Township 54 Range 3 w 4th 1924

Township 54 Range 3 w 4th 1924

Township 54 Range 3 w 4th 1924Legend


This township is reached by a good road from Kitscoty, which is 20 miles to the south. Numerous roads throughout the township give ready access to about three-quarters of the land. The Canadian Pacific Railway has located a branch line from Edmonton to Lloydminster, which passes through the southerly part of the township to the south. Construction of this line was commenced from Lloydminster in 1924. When it is completed, and in operation, the, facilities for shipping will be greatly improved and land values in this district should be enhanced.

The village of Kitscoty, situated on the line of the Canadian National railways between Winnipeg and Edmonton, via Saskatoon and North Battleford, has a population of about 200, and all lines of business essential to the needs of a farming community are represented here. The shipping facilities are good and there are five elevators with a total capacity of 285,000 bushels of grain. There is a daily passenger and mail service to both east and west.

North Saskatchewan river cuts through the northerly part of this township, flowing southeasterly through sections 32, 33, 28, 27, 22, 15, 14 and 13. It is about one thousand feet wide and has a current of approximately three miles an hour. The valley of the river here is about 250 feet deep and slightly over one mile wide. The elevation of the river in section 14 is 1,665 feet above mean sea-level. The highest summits north of the river in this township are at 2,000 feet, while the highest to the south are slightly over 1,900 feet in elevation. Vermilion river joins North Saskatchewan river in section 14, and its valley in this township is somewhat
similar to that of the larger stream. Because of the valleys eroded by these rivers and considerable differences in elevation, the land of a large part of the township, particularly the easterly two- thirds, is heavily rolling and hilly, The surface of sections 7, 8, 16, 17, 18, 197 20, 29, 30 and 31 is, however, mostly gently rolling or undulating.

Approximately one-seventh of the township is under cultivation. The uncultivated land, excepting the south bank of the river valley, is prairie with small and large bluffs of poplar from 1 to 6 inches in diameter and willows to 12 feet in height. These bluffs cover from 10 to 40 per cent of the surface, varying in different sections. The south bank of the river valley, and slightly beyond in some parts, is covered with a medium growth of poplar from 2 to 8 inches in diameter. I I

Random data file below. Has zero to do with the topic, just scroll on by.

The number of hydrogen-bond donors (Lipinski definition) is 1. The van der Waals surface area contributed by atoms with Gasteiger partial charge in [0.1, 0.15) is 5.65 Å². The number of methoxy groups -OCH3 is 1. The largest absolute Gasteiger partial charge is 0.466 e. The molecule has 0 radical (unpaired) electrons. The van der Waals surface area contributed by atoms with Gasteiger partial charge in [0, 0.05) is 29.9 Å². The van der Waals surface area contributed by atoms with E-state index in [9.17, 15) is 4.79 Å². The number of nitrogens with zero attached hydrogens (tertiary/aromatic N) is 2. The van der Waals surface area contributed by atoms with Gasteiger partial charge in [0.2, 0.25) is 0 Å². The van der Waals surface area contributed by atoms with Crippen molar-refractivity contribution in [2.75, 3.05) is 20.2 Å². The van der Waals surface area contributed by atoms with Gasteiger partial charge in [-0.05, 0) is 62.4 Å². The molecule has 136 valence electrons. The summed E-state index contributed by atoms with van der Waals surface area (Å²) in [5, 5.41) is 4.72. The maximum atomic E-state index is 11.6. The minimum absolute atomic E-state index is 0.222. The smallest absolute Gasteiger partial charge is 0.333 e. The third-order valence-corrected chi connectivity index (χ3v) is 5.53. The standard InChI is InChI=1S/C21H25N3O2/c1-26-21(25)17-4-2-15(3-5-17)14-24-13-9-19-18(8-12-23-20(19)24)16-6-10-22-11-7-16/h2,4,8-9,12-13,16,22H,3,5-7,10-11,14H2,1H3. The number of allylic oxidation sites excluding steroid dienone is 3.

The settlement of this township was begun in 1906. At present slightly over one-half of the land is occupied. The .northerly part is settled mostly by persons of Scandinavian origin, while in the southerly part, the settlers are English-speaking.

The township is well drained by the above mentioned rivers, excepting in the northeast portion of the township where there are some lakes, many sloughs, and the land is so heavily rolling that the surplus water cannot run off. Good water is obtained from wells most of which range in depth from 30 to 80 feet.

The soil of that portion of the township lying north of North Saskatchewan river and also of sections 19 and 20 is black fine sandy -loam, with scattered areas of clay loam, clay, and stony ridges. The soil of the remainder of the township comprises mixed areas of black sandy loam, black fine sand, and brown or yellow sand.

Wheat and oats are the chief grains grown, and oat green- feed is the principal fodder crop. Barley and rye are grown to a limited extent and are used for feed. Most of the settlers are engaged in mixed farming. The stock raised includes cattle, hogs and horses.

There are no large tracts, of natural haylands, and neither clover nor timothy hay is grown to any extent. Oat green-feed, oat bundles, straw and a limited amount of rye hay are mostly used for winter feed.

An abundance of poplar wood is available for fuel. When properly dried it burns well and is considered satisfactory.

Mail service for the township is provided by Lea Park, Riverton, and Tring post offices. Schools are situated at the northeast corner of section 26 and on the east boundary of section 18 of this township, and on the east boundary of section 28 of the township to the south.. These schools each have only one teacher. The classes are well attended.

(Sgd.) R. H. KNIGHT,
Dominion Land Surveyor.
July, 1924.